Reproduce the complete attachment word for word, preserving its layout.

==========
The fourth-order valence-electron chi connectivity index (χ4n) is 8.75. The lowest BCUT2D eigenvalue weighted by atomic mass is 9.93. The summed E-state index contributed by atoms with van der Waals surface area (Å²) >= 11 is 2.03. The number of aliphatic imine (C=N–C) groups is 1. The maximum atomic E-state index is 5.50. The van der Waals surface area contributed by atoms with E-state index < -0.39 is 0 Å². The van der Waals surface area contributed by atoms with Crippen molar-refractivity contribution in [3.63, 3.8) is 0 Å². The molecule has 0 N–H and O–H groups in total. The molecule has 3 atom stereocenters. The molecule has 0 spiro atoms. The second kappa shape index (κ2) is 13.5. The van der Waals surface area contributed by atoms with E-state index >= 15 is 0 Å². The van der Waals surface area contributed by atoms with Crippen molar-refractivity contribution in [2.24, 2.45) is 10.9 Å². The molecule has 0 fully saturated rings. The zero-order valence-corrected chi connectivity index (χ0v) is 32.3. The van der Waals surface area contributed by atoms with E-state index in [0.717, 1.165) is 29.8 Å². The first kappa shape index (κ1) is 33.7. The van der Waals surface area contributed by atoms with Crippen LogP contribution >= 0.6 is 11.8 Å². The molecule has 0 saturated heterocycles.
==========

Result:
The fourth-order valence-electron chi connectivity index (χ4n) is 8.75. The lowest BCUT2D eigenvalue weighted by atomic mass is 9.93. The summed E-state index contributed by atoms with van der Waals surface area (Å²) >= 11 is 2.03. The number of aliphatic imine (C=N–C) groups is 1. The maximum atomic E-state index is 5.50. The van der Waals surface area contributed by atoms with E-state index < -0.39 is 0 Å². The van der Waals surface area contributed by atoms with Crippen molar-refractivity contribution in [3.63, 3.8) is 0 Å². The molecule has 0 N–H and O–H groups in total. The molecule has 3 atom stereocenters. The molecule has 0 spiro atoms. The second kappa shape index (κ2) is 13.5. The van der Waals surface area contributed by atoms with E-state index >= 15 is 0 Å². The van der Waals surface area contributed by atoms with Crippen molar-refractivity contribution in [2.24, 2.45) is 10.9 Å². The molecule has 0 fully saturated rings. The zero-order valence-corrected chi connectivity index (χ0v) is 32.3. The van der Waals surface area contributed by atoms with E-state index in [0.717, 1.165) is 29.8 Å². The first kappa shape index (κ1) is 33.7. The van der Waals surface area contributed by atoms with Crippen LogP contribution >= 0.6 is 11.8 Å². The molecule has 0 saturated heterocycles.